Quandre Diggs: Breaking Down Detroit’s Sixth-Round Pick


This piece originally appeared at DetroitLionsDraft.com, where I served as lead editor. That site is now on indefinite hiatus but I will reprint it here, completely unedited, in its original form…

Aug 28, 2015; Jacksonville, FL, USA; Detroit Lions cornerback Quandre Diggs (28) looks on prior to the preseason NFL football game against the Jacksonville Jaguars at EverBank Field. Mandatory Credit: Phil Sears-USA TODAY Sports

The Detroit Lions selected Texas cornerback Quandre Diggs with the 200th overall pick, the 24th pick of the sixth round. I was in Chicago for the draft and in the Selection Square area when the pick was announced. That loud Ric Flair “Woooo” you heard was probably me.

I love this pick. Diggs was my 100th overall player and my 12th-ranked corner when I finished my evaluations of over 400 players and over 35 cornerbacks.

Diggs is a four-year starter for the Longhorns, giving him an extensive body of work to evaluate. Having lived in Texas for his first two years, I even got a chance to see him play in person twice, vs. BYU in 2011 and Oklahoma in 2012. He immediately caught my attention when he broke up the first pass ever thrown his way in that BYU game, and he also forced a fumble later on. Thereafter I was predisposed to liking the Angleton, TX (just southwest of Houston) native.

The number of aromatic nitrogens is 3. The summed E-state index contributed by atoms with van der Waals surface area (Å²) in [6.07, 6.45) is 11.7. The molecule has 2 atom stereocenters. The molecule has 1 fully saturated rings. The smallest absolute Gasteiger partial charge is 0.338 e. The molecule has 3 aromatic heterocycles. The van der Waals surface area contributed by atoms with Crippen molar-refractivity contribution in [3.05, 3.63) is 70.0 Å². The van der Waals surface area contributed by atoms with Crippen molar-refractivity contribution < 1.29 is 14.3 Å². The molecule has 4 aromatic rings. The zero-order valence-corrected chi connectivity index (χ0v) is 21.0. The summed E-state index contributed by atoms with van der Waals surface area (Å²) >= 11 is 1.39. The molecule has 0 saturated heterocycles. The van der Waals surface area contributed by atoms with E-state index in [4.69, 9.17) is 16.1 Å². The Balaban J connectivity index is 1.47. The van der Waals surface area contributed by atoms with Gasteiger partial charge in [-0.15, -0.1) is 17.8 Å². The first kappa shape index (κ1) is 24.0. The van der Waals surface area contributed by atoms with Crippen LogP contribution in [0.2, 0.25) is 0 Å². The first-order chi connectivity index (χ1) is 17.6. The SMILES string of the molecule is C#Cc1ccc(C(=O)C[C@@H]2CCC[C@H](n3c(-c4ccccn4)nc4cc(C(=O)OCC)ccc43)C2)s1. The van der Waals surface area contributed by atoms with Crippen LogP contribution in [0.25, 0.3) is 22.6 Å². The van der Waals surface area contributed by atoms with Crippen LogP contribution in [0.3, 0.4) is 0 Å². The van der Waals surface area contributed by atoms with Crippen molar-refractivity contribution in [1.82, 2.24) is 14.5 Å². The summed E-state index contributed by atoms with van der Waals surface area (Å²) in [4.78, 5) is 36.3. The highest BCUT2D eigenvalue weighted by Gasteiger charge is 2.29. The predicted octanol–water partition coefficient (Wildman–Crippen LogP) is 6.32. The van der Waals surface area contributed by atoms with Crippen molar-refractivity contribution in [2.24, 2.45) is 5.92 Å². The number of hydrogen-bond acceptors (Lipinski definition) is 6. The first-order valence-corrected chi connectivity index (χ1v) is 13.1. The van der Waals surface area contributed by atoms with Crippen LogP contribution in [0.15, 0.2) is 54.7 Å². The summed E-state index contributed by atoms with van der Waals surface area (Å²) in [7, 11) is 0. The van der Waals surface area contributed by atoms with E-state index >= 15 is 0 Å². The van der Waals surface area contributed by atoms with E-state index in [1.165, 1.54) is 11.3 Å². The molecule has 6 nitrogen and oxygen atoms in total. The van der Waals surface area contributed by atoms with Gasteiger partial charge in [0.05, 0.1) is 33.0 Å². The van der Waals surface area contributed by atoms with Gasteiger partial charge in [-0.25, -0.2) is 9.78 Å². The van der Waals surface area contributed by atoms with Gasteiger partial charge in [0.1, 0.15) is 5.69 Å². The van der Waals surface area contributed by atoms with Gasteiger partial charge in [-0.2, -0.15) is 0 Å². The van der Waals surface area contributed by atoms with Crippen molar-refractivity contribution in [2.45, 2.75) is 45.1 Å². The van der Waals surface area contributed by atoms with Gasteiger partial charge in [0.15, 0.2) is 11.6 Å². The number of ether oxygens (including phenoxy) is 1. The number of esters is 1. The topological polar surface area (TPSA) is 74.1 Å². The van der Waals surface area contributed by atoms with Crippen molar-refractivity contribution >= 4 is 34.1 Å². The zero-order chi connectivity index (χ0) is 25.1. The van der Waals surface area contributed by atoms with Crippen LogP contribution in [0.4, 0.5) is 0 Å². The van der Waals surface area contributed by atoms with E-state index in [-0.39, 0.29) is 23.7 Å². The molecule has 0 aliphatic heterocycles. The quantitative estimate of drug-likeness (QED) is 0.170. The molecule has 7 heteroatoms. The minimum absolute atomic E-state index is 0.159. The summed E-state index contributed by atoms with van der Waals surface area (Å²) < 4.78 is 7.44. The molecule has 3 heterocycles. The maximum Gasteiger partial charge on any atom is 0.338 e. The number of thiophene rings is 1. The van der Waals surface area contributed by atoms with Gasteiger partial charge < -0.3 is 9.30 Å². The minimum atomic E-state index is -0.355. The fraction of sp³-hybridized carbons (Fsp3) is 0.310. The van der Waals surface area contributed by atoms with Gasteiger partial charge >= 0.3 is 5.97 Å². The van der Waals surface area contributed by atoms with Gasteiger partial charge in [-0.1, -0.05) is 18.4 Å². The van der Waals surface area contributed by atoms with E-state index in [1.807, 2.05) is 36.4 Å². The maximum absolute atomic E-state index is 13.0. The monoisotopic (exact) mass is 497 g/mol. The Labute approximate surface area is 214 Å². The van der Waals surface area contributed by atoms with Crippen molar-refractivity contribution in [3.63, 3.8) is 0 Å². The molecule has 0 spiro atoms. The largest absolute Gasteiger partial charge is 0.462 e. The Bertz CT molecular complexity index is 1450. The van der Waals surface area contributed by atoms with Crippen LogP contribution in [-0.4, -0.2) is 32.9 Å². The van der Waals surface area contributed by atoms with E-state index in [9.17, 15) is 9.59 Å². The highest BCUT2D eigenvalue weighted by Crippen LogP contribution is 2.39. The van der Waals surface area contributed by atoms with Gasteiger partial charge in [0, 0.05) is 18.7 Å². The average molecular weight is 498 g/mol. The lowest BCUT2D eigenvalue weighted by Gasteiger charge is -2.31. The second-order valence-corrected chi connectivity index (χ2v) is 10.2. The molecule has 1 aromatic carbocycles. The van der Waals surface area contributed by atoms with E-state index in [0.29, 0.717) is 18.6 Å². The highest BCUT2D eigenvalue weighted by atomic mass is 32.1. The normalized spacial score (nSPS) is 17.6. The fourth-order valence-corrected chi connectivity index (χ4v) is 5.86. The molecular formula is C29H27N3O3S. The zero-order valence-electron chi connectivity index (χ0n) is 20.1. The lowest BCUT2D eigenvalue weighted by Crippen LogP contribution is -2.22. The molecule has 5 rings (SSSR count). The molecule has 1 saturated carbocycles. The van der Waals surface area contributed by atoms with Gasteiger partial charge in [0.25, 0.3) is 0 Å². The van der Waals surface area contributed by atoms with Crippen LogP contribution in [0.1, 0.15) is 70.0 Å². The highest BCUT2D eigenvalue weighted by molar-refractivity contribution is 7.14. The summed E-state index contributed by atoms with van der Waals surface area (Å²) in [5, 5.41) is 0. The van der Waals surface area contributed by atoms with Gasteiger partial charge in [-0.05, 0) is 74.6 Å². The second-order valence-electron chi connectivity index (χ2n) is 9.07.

His aggressiveness stood out in that game, and that quality pervaded his entire Longhorn career. Diggs has been feisty, a guy with a great fight/size of dog ratio. It’s easy to see the family stylistic resemblance to Quinten Jammer, his older brother who had several solid seasons with the San Diego Chargers as a physical corner.

Here are some of my notes from his game against pass-happy Texas Tech in 2012:

–quick close on the WR screen, assists on the tackle for minimal gain

–solid jam on (Eric) Ward, reroutes him wide and off the intended path

–bites on head & shoulder fake, gives up clean release inside